Two candidates running for open seats on the Jefferson County school board continued to outpace their opponents last month in fundraising thanks in large part to a small donor committee linked to the county’s teachers union.
Amanda Stevens and Ali Lasell — part of the five-member “Clean Slate” running to reset the contentious school board — in October raised $23,679 and $25,681, respectively, new records filed Friday with the secretary of state show.
Each candidate received $15,000 from the Jefferson County Education Association small donor committee and $3,000 from the Public Education Committee, a small donor group backed by the Colorado Education Association, the state’s largest teachers union.
Meanwhile, their opponents Tori Merritts and Kim Johnson raised much smaller amounts during the same time period. Merritts raised $2,050 and Johnson raised $1,609, reports show.
The new reports — which cover Oct. 9 through Oct. 25 — provide little new information about the murky state of play in Jefferson County, which is enveloped in a hotly contested school board recall for three school board members.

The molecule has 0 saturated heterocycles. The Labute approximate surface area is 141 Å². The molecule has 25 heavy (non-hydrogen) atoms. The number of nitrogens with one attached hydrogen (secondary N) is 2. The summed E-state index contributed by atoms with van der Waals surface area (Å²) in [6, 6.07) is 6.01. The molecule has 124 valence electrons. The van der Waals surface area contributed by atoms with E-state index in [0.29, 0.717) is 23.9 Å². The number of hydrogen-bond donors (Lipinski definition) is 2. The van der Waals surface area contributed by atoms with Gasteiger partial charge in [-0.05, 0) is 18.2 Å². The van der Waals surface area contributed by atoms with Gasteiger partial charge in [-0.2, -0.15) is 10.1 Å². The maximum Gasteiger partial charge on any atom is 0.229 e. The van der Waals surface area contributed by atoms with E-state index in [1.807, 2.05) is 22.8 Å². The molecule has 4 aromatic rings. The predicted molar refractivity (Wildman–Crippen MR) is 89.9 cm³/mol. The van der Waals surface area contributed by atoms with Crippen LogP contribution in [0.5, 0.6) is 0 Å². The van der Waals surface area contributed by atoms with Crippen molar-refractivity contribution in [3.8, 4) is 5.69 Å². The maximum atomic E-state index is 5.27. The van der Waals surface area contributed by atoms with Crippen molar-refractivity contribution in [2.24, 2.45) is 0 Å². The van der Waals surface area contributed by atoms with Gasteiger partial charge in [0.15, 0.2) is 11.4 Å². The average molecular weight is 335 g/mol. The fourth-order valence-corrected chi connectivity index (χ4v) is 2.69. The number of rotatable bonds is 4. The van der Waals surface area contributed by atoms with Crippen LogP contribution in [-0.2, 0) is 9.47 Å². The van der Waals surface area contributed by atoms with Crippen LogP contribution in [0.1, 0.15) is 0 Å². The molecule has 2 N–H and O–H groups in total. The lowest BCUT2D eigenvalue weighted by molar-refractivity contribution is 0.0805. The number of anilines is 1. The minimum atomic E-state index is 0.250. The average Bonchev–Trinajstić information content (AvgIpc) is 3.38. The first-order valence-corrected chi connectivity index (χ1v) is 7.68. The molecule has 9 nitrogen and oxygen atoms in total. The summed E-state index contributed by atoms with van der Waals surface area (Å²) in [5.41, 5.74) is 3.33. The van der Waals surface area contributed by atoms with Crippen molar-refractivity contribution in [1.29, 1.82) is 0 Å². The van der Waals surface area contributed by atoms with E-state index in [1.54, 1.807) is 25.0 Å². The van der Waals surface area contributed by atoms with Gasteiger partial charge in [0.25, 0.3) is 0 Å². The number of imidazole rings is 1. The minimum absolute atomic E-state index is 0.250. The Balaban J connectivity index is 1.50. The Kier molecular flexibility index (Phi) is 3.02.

The race for the two open seats coupled with the recall has generated national headlines and plenty of money, much of which can’t be traced because of limited disclosure required by law.
What the candidate’s new reports do highlight is how each campaign is attempting to reach voters.
Lasell and Stevens continued to spend tens of thousands of dollars on mailing campaign literature. Both used Mad Dog Mail, a Democratic advertising firm based in Florida.
By contrast, Johnson and Merritts spent thousands on digital advertising with Google, Facebook and local digital advertising companies.
Since the beginning of their respective campaigns:
- Johnson has raised $12,249 and spent $10,827
- Lasell has raised $71,835 and spent $68,540
- Merritts has raised $6,785 and spent $6,610
- Stevens has raised $60,249 and $56,305
The final campaign finance deadline for the candidates is Dec. 3.